Donald Trump Current Affairs - 2020

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EU calls for ceasefire in Afghanistan

The officials of European Union (EU) have called for a ceasefire in Afghanistan, stating that the breakdown in talks between United States and Taliban presented an opportunity to push anew for a truce (an agreement to end the fighting). In September 2019, citing a Taliban attack that killed a US soldier, US President Donald Trump declared talks with insurgents ‘dead’.

Key Highlights

A ceasefire called by EU would be a token, a guarantee of goodwill and good preparation for normalisation of these relationships. EU also believes that in coming months, Taliban might return to power in one form or another so the move would would entertain a truce to help normalise future relations with European bloc.

EU special envoy for Afghanistan, Roland Kobia, stated that the US-Taliban talks’ collapse provide a chance to push for a ceasefire and is the right moment and right opportunity to go one step ahead of a simple reduction in violence and explore ways in which ceasefire will take place.

European Union officials stated that US can reduce its force in Afghanistan to 8,600 without hurting counterterrorism fight against Al-Qaida and Islamic State group. US has nearly 4,000 American troops in Afghanistan as part of US-led coalition. Moreover, the aim is to still get a peace agreement at some point and any withdrawal would happen as part of a peace agreement with Taliban.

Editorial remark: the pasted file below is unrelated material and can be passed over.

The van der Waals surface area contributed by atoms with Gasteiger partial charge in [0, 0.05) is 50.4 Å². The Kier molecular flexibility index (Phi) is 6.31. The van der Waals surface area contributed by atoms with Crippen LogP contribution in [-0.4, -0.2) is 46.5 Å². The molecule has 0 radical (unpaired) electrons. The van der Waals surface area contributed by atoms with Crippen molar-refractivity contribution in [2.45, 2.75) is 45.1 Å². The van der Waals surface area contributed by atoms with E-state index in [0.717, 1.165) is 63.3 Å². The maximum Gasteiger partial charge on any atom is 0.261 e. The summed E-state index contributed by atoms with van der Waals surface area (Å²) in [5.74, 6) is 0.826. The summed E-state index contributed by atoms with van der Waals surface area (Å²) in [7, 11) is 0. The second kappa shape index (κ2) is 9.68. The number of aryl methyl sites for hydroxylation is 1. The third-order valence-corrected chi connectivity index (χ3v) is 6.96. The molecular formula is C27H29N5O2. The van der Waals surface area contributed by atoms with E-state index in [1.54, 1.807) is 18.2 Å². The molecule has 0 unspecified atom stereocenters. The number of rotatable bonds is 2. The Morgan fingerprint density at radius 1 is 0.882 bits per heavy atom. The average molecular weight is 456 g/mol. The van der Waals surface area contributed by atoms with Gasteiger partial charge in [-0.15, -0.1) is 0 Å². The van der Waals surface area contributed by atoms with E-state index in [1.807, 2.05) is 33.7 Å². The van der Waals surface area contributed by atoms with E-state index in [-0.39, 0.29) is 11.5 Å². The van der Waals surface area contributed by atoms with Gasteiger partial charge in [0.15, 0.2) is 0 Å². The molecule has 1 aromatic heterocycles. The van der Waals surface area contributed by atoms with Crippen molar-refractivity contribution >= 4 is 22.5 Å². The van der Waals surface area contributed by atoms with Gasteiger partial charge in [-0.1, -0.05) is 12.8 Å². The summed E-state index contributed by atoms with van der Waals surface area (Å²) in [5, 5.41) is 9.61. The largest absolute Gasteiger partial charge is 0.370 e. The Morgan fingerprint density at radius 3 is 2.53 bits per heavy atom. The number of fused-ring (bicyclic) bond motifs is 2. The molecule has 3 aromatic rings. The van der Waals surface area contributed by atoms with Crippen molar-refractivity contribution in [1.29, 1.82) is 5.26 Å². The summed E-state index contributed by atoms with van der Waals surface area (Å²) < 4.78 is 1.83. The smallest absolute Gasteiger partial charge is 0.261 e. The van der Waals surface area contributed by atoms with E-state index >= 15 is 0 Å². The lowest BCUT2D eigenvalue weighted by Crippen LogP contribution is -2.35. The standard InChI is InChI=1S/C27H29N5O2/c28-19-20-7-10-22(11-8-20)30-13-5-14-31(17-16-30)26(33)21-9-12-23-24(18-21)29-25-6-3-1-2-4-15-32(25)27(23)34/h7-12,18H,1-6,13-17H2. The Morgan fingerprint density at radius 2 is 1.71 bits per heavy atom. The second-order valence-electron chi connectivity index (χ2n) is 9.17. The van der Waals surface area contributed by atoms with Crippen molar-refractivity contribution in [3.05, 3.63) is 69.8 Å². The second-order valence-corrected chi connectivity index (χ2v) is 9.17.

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Russia President Putin signs “Sovereign Internet” law

Russian President Vladimir Putin on 2 May 2019  signed into law a “sovereign internet” bill which will allow Russian authorities to isolate the country’s internet. The move expands Government Control of Internet, is being publicly denounced by all rights groups in country.

Key Highlights

  • The text of the law was published on 1 May 2019 but it will not come into effect until November.
  • Russian lawmakers support the new law as deeming it necessary to ensure security of Russia’s online networks.
  • It includes measures such as to create technology to monitor internet routing, to steer Russian internet traffic away from foreign servers, allegedly to prevent a foreign country from shutting it down.
  • In March 2019, Putin signed another controversial law which allowed courts to fine and briefly jail people who showed disrespect towards authorities, and also block media for publishing “fake news”.
  • These laws are part of an ongoing Kremlin clampdown on media and internet freedoms in which people are jailed even for sharing humorous memes.
  • The move would also target largely Telegram (a popular messaging app) widely used by Russians.


  • It is being criticized as a vaguely worded bill which gives new censorship powers to government monitors and is aimed at restricting information and communication online.
  • It will allow greater surveillance by Russian intelligence agencies, and increase ability of state authorities to control information.


The government defended the legislation as a defensive move in case the United States would cut Russia off from the global Internet. Also, Russia must ensure its networks security after US President Donald Trump unveiled a new American cybersecurity strategy in 2018 which accused Russia of carrying out cyber-attacks with impunity.

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